Sunnie Groeneveld, digital transformation specialist
5 min

‘We could take a much bolder approach in Switzerland’

As an expert in digital transformation, Sunnie Groeneveld has her finger on the digital pulse of the Swiss economy. In the first part of this interview, she talks about how change extends beyond companies’ hierarchical structures and why she would like to see a bolder approach being taken in Switzerland.

Sunnie Groeneveld, you developed the Executive MBA Digital Leadership programme at the Zurich University of Applied Sciences in Business Administration (HWZ) together with Manuel P. Nappo. Why do we need more digital leadership in Switzerland?

When I was managing director of DigitalZurich2025, we already analysed all digital skills training available at that time. We quickly realised that companies in multiple industries wanted to hire more people with digital business skills but couldn’t find them. Above all, there was a lack of integrated training aimed at managers that would enable them to bring about change – not only in technology, but also in business. That’s why we created this Executive MBA programme, which just commenced for the fourth time in February.

Why is managing change so important in the age of digital transformation?

We’re living in a time of constant change. The economic situation is in a state of rapid flux and organisations have to continually adapt. Through my consultancy work, it’s clear to me that many digital transformation projects are failing due to issues of cultural change, not technological change. So we need to increase awareness of this and teach leaders how to sustainably drive transformation.

In your view, what has changed the most in the area of change management in recent years?

Historically, we’ve been used to leading and being led hierarchically in organisations. However, networks are now becoming increasingly important. There have always been informal networks, but new technologies are changing these and making them stronger, larger and more scalable. We’re all much more connected, including digitally. This means that managers can no longer just manage change from within a hierarchy, but must understand and use the networks within their company. People who are not within the same line management structure or perhaps even in the company are opinion-formers and influence change. We have to understand the forces behind this and take account of these in our transformation strategies.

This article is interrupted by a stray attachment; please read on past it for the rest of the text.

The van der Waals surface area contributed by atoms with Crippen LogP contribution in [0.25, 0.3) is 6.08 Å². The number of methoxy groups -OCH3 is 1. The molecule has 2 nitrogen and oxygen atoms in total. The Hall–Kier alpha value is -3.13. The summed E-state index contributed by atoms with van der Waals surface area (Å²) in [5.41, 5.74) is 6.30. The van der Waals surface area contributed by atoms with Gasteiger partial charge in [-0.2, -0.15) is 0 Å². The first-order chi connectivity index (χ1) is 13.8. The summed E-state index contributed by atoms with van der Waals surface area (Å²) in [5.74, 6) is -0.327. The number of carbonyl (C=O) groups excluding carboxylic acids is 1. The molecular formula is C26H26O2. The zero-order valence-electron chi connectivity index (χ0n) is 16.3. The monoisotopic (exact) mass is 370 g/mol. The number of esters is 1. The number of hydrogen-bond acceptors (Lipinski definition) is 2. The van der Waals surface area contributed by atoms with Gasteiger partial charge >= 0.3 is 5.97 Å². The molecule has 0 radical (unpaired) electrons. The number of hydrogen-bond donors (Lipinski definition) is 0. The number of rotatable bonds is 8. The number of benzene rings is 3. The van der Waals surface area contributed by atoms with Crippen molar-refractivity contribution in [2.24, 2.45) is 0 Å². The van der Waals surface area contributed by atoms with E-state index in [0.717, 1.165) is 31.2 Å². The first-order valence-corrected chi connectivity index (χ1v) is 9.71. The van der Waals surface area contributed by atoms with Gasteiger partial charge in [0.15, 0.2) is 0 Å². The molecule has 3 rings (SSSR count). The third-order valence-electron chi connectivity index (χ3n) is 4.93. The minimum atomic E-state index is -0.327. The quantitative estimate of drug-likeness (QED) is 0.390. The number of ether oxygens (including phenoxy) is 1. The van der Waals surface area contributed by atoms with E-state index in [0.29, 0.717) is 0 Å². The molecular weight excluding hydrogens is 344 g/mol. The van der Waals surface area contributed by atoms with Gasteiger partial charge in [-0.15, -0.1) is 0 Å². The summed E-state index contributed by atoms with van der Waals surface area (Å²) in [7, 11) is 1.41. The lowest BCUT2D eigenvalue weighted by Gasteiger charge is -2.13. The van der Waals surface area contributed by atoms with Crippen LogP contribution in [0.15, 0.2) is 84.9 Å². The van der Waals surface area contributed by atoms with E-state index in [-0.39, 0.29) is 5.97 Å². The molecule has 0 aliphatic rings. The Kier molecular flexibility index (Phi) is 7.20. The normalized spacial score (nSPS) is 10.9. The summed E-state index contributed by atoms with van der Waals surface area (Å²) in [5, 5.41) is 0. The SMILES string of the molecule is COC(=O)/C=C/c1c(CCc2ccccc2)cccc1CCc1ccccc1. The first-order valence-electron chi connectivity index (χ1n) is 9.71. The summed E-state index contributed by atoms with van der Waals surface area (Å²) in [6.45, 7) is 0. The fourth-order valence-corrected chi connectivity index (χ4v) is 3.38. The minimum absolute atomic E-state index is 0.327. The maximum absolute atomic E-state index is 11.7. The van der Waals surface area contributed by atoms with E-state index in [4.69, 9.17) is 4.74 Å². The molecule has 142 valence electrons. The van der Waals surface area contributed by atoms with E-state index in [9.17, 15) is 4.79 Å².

‘Values such as courage, risk-taking, flexibility and enthusiasm are additionally required for forward-looking economic transformation.’

Sunnie Groeneveld

Has there been a shift in our understanding of the importance of culture in change?

I think so. My impression is that there is now an increased awareness of the importance of cultural change in the context of transformation projects, partly due to our experiences during the coronavirus pandemic as well.  I also believe that the digital skills and knowledge needed to support ongoing change are becoming more established in companies, albeit slowly. It’s the proverbial marathon.

How do you rate Switzerland today in terms of innovation and transformation expertise?

Book: ‘Inspired at Work’